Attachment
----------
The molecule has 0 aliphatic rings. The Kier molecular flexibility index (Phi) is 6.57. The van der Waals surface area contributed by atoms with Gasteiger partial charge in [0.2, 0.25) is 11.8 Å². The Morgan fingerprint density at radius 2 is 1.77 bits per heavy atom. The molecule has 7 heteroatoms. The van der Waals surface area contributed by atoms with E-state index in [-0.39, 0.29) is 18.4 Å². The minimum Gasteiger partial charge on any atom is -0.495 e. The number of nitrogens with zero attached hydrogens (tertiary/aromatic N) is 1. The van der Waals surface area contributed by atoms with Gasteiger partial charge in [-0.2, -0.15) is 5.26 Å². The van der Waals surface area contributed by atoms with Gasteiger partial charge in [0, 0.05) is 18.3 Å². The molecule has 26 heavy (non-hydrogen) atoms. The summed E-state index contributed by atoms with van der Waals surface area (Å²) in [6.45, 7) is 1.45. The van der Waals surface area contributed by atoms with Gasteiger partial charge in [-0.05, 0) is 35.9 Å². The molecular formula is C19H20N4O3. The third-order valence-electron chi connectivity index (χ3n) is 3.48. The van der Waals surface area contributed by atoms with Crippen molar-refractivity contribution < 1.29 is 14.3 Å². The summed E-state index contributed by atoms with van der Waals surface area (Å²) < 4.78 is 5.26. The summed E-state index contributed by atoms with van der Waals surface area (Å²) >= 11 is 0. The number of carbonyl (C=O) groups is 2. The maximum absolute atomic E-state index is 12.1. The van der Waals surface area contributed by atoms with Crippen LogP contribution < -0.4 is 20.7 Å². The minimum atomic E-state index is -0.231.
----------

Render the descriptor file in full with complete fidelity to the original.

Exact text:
The molecule has 0 aliphatic rings. The Kier molecular flexibility index (Phi) is 6.57. The van der Waals surface area contributed by atoms with Gasteiger partial charge in [0.2, 0.25) is 11.8 Å². The Morgan fingerprint density at radius 2 is 1.77 bits per heavy atom. The molecule has 7 heteroatoms. The van der Waals surface area contributed by atoms with E-state index in [-0.39, 0.29) is 18.4 Å². The minimum Gasteiger partial charge on any atom is -0.495 e. The number of nitrogens with zero attached hydrogens (tertiary/aromatic N) is 1. The van der Waals surface area contributed by atoms with Gasteiger partial charge in [-0.2, -0.15) is 5.26 Å². The van der Waals surface area contributed by atoms with Gasteiger partial charge in [0, 0.05) is 18.3 Å². The molecule has 26 heavy (non-hydrogen) atoms. The summed E-state index contributed by atoms with van der Waals surface area (Å²) in [6.45, 7) is 1.45. The van der Waals surface area contributed by atoms with Gasteiger partial charge in [-0.05, 0) is 35.9 Å². The molecular formula is C19H20N4O3. The third-order valence-electron chi connectivity index (χ3n) is 3.48. The van der Waals surface area contributed by atoms with Crippen molar-refractivity contribution < 1.29 is 14.3 Å². The summed E-state index contributed by atoms with van der Waals surface area (Å²) < 4.78 is 5.26. The summed E-state index contributed by atoms with van der Waals surface area (Å²) >= 11 is 0. The number of carbonyl (C=O) groups is 2. The maximum absolute atomic E-state index is 12.1. The van der Waals surface area contributed by atoms with Crippen LogP contribution < -0.4 is 20.7 Å². The minimum atomic E-state index is -0.231.